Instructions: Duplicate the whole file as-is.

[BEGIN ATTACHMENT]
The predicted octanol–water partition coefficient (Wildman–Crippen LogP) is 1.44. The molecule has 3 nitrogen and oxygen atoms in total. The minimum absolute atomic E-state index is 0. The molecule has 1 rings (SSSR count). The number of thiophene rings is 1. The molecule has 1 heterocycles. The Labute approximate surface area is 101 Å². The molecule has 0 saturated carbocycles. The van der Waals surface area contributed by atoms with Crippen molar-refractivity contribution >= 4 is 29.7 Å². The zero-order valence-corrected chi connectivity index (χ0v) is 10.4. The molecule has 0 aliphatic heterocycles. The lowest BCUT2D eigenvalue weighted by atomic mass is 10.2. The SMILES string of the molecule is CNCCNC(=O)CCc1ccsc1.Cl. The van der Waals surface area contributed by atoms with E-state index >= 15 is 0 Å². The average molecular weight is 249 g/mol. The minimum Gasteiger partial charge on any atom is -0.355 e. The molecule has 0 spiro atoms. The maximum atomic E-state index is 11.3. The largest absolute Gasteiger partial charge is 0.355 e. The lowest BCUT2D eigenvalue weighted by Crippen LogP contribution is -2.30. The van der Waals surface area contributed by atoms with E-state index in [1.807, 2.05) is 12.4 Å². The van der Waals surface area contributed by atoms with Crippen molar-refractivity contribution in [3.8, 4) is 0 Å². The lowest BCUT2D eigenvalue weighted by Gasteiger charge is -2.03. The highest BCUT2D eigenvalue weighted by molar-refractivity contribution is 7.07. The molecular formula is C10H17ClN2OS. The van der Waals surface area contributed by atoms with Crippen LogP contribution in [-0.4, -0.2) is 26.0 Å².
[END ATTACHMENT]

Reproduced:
The predicted octanol–water partition coefficient (Wildman–Crippen LogP) is 1.44. The molecule has 3 nitrogen and oxygen atoms in total. The minimum absolute atomic E-state index is 0. The molecule has 1 rings (SSSR count). The number of thiophene rings is 1. The molecule has 1 heterocycles. The Labute approximate surface area is 101 Å². The molecule has 0 saturated carbocycles. The van der Waals surface area contributed by atoms with Crippen molar-refractivity contribution >= 4 is 29.7 Å². The zero-order valence-corrected chi connectivity index (χ0v) is 10.4. The molecule has 0 aliphatic heterocycles. The lowest BCUT2D eigenvalue weighted by atomic mass is 10.2. The SMILES string of the molecule is CNCCNC(=O)CCc1ccsc1.Cl. The van der Waals surface area contributed by atoms with E-state index >= 15 is 0 Å². The average molecular weight is 249 g/mol. The minimum Gasteiger partial charge on any atom is -0.355 e. The molecule has 0 spiro atoms. The maximum atomic E-state index is 11.3. The largest absolute Gasteiger partial charge is 0.355 e. The lowest BCUT2D eigenvalue weighted by Crippen LogP contribution is -2.30. The van der Waals surface area contributed by atoms with E-state index in [1.807, 2.05) is 12.4 Å². The van der Waals surface area contributed by atoms with Crippen molar-refractivity contribution in [3.8, 4) is 0 Å². The lowest BCUT2D eigenvalue weighted by Gasteiger charge is -2.03. The highest BCUT2D eigenvalue weighted by molar-refractivity contribution is 7.07. The molecular formula is C10H17ClN2OS. The van der Waals surface area contributed by atoms with Crippen LogP contribution in [-0.4, -0.2) is 26.0 Å².